As it turns out, a particular line of inquiry suggests that, when the experiment is finally carried out, the standard prediction will not be supported. The standard prediction is that the smaller body (cannonball) will have a maximum speed as it passes the center and will oscillate back and forth between the hole's extremities forever. There are reasons to suspect that the smaller body will not pass the center even once.
These reasons are collected into a new model of gravity called the Space Generaton Model (SGM). To be viable, any new gravity model must demonstrate agreement with the many observations that support the reigning theory of gravity, Einstein's Theory of General Relativity. This is done for the SGM in a few of the papers listed at left, especially Maximum Force, and Speed of Light and Rates of Clocks.
The latter document features extended sections on how the SGM relates to atomic physics and cosmology. The most noteworthy result of this exploration is that it has led to a simple expression that connects Newton's constant G, to the other constants of physics. I. J. R. Aitchison has expressed the desirablility of finding such a connection:
"Could the dimensions of Newton's gravitational constant be explained... by a theory of gravity characterized by a fundamental mass (or length) and a dimensionless strength? Could we then unify all the forces? Something new is needed." (`The Vacuum and Unification,' in The Philosophy of Vacuum. (Clarendon Press, 1991) pp. 185–186.)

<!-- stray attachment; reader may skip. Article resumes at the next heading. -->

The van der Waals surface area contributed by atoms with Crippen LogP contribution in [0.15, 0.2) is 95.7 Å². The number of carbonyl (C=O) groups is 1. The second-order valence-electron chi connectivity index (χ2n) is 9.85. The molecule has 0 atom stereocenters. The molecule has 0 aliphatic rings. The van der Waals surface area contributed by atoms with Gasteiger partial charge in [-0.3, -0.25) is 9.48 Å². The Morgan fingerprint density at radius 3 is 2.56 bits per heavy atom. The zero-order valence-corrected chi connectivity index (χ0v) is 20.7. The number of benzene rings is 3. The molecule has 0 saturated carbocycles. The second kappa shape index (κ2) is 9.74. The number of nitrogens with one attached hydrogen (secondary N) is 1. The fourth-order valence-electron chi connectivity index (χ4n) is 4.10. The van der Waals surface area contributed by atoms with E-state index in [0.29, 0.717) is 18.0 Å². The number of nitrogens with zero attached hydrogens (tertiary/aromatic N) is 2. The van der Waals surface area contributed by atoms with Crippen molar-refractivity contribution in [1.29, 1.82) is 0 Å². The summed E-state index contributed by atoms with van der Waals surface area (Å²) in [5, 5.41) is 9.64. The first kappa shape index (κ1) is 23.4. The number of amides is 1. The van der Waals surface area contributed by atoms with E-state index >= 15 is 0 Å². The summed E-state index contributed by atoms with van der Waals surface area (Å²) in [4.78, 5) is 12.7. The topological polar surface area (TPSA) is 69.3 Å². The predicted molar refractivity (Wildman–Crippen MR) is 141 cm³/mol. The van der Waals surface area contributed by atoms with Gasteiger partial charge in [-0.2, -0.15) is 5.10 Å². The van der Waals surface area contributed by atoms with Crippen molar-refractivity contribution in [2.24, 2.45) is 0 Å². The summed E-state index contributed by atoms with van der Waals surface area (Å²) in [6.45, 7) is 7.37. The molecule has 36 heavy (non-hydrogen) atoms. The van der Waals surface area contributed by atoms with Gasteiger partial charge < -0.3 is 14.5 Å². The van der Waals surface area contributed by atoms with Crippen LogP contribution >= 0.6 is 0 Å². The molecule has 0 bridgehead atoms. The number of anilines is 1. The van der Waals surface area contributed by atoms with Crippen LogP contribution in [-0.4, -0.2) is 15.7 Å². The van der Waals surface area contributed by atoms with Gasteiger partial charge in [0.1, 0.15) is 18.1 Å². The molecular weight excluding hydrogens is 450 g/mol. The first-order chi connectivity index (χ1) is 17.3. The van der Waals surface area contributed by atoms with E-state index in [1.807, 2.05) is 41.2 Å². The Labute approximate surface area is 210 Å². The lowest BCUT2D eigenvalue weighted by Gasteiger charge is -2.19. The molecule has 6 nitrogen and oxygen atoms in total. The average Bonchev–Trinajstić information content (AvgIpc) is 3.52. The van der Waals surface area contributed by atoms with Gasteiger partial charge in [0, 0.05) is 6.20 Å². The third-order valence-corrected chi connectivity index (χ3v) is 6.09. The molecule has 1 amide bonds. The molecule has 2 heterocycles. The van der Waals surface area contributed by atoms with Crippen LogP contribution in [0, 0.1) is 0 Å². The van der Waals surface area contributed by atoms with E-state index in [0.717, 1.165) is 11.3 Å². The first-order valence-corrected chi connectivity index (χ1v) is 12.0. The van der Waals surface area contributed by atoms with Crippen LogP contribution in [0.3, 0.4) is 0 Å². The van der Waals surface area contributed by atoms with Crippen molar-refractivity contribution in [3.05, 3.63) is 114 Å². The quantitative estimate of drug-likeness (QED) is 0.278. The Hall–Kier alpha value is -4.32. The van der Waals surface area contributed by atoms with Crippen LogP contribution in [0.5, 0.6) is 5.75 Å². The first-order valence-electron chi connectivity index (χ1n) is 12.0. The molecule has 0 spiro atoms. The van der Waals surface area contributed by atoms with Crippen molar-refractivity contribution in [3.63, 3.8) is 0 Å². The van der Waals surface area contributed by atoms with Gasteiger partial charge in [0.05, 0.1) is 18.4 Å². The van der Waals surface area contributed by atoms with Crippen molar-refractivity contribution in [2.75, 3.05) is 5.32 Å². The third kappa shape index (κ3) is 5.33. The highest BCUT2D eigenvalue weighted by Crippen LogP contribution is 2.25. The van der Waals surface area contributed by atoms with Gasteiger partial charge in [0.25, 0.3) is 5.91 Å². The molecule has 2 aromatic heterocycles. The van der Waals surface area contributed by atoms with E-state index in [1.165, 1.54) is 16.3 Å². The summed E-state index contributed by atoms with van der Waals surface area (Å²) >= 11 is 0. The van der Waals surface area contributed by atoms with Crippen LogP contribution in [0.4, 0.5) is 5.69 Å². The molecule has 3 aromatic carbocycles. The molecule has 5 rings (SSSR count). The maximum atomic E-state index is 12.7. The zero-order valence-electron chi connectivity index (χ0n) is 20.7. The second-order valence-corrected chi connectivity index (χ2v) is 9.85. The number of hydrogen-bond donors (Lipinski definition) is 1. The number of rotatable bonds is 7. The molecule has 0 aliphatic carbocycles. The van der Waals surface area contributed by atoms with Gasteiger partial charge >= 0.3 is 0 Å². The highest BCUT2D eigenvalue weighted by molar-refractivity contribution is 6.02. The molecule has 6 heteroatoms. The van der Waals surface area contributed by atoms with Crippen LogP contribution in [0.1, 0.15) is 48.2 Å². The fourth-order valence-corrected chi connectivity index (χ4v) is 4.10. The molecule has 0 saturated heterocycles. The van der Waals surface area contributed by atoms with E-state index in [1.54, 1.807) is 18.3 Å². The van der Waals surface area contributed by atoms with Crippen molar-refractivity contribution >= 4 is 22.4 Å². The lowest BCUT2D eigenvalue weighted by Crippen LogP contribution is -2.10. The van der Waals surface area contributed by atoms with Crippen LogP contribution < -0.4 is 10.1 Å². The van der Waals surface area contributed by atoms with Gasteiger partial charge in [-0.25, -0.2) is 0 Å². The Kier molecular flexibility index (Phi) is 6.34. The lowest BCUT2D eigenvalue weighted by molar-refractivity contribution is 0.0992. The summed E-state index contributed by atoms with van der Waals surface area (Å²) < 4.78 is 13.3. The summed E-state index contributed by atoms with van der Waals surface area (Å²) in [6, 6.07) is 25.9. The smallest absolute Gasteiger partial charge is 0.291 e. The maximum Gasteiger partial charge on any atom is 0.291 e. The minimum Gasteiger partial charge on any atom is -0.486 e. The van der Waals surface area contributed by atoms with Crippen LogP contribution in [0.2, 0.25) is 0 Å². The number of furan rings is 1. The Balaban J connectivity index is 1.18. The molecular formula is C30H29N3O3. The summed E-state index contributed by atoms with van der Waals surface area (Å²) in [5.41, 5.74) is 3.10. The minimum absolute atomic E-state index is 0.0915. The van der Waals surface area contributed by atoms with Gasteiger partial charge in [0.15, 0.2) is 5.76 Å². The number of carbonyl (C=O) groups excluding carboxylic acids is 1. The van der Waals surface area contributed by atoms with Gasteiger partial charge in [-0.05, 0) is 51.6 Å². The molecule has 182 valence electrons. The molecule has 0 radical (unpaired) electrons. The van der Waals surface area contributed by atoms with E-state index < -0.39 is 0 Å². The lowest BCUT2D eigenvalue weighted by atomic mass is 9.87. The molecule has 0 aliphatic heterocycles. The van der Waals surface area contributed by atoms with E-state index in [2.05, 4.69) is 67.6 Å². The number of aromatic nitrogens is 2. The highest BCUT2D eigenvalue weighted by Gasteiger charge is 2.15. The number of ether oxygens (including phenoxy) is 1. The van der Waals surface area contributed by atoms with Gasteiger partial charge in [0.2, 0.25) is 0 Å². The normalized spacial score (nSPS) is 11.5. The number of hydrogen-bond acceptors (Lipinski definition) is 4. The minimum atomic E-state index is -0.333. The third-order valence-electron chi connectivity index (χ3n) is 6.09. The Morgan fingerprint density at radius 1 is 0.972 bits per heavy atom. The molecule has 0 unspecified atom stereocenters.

In the expression to follow, we have the speed of light, c; the Bohr radius, a_0; and the electron mass, m_e. These constants combine to form the dimensioned part of G (acceleration of volume per mass). The dimensionless strength is a ratio of densities: The mass-equivalent of the cosmic background radiation, rho_mu; and the nuclear saturation density, rho_N. Altogether, we find
Notice that all three desiderata of Aitchison are fulfilled.
To show more comprehensively how G relates to other constants in quantum theory, we add to the above expression, two more:
where h is Planck's constant; alpha is the fine structure constant, m_p is the proton mass, and R_c is the SGM's cosmic radius.
These expressions are measurably at least very nearly true. If this is not just a coincidence, then they represent a big step toward the unification alluded to by Aitchison.
Perception of the cosmic significance of these connections, especially with regard to the role of the fine structure constant, is facilitated by a figure in the Speed of Light and Rates of Clocks essay. Figure 27 from the essay is called a Cosmic Everything Chart because, on logarithmic scales, it represents all massive bodies and their densities in the Universe, including the Universe itself.
Whether the expressions above are physically true or not, whether the cosmological ideas they go with are true or not, can be determined by conducting the experiment that Galileo proposed 382 years ago.